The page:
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The video archive

The video clips presented at forageforhorses.com are gathered here!

 


Horses are amazing hindgut fermenters! Here AgrD Sara Muhonen talks about the gastro-intestinal tract and how to choose the right forage for your horse.

 

 


It is possible to quickly determine the dry matter (DM) content of grass by drying in the microwave oven, but be careful as it can easily catch fire! Therefore, separate the drying in shorter intervals. The special fibre plates (from Ekolag.se) decreases the fire hazard and makes the drying more effective. The sample should be chopped and 10.0 g is enough, but such a small sample has to be taken and mixed carefully to be representative. The scale needs to have an accuracy of 0.1 g (available at Ekolag.se).

Do like this: Mix the sample in a plastic bag with air, like in the video above. Weigh up 10.0 g on a kitchen paper on the tared scale (press Tare or T to get the tare weight), then spread out the grass, place it on the fibre plate and put it in the microwave oven. Run on full effect for 30 seconds. Weigh out the sample and repeat 30 sec intervals in the microwave oven until the weight does not change more than 0.2 g. Never leave the microwave when it is running! In the video’s example the weight stops at 3.3 g, which according to experience represents 32%.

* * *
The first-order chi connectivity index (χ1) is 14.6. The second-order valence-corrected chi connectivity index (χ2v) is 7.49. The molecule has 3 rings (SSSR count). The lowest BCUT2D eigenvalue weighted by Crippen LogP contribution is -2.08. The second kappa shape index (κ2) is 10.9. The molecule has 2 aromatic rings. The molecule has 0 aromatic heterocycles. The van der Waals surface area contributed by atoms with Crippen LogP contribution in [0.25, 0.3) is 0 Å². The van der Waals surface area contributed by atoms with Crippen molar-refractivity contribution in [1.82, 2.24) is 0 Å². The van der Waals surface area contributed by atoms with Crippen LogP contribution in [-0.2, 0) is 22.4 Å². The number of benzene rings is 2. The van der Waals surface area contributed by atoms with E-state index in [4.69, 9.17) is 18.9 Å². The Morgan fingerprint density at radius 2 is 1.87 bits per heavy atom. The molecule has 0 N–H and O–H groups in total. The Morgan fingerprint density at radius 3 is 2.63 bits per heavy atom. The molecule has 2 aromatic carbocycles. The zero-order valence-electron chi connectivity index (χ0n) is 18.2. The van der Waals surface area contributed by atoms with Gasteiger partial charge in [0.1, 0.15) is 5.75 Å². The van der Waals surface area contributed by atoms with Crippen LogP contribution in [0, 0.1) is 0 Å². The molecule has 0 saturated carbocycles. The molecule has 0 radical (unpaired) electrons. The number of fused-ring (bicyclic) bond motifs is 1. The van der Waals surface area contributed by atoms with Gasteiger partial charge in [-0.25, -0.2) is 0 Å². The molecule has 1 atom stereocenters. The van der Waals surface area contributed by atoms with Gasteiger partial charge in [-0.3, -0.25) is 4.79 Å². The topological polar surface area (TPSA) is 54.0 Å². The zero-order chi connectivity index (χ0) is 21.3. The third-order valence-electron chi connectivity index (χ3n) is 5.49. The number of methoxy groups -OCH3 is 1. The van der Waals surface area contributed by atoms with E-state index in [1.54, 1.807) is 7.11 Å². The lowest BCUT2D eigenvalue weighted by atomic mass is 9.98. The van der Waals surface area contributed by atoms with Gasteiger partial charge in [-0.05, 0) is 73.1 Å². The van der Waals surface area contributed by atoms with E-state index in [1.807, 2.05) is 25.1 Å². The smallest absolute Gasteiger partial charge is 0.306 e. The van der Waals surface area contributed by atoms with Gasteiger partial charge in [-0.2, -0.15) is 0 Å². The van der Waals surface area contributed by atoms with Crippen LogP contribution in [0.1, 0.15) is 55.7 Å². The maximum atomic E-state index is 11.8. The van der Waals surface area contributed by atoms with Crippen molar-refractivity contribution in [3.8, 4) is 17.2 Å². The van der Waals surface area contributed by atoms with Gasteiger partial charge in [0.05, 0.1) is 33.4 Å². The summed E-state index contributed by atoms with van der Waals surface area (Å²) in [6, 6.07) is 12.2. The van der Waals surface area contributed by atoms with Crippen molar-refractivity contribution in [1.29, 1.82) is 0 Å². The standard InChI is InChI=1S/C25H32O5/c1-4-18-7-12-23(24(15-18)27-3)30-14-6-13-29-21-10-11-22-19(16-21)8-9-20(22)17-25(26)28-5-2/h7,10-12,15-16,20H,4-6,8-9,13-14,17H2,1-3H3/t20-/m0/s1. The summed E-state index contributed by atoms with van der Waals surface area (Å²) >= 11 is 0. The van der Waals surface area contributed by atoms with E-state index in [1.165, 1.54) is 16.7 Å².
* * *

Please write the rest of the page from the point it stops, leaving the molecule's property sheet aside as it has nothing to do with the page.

It is important to analyze your forage to know the nutritive content and the dry matter concentration. Baled forage and also wrapped bales can easily be sampled with a core sample. Here STICKIT 2 (from Ekolag AB) is shown which is driven by a battery drilling machine via an adapter. Since nutritive content and dry matter concentration can vary from bale to bale samples should be taken from several bales, at large consignments it’s better to sample at least 10 bales. Cover the holes after the core sample thoroughly with silage tape (adhesive tape). When sampling for hygienic analyzes it’s important to clean the drill to avoid contamination between different forage consignments.

 

 


Spring is here, it’s getting warmer and warmer. Then it’s important to think about cleaning up old feed lying on the ground in the paddock, microorganism can start to grow there and we don’t want the horses eating that.

 

 


Later in the season it can be necessary to support the pasture with additional forage bales. This is especially important for horses with high energy and protein requirements, like lactating mares, growing horses and high performing horses.

 

 


This graph shows the crude protein and fibre content over time for different leys, see the weeks go by in the bottom. The nutrient content of leys isn’t constant but changes as the grass grows; the protein content decreases and the fibre content increases.

 

 


This graph shows the energy and fibre content over time for different leys, see the weeks go by in the bottom. The nutrient content of leys isn’t constant but changes as the grass grows; the energy content decreases and the fibre content increases.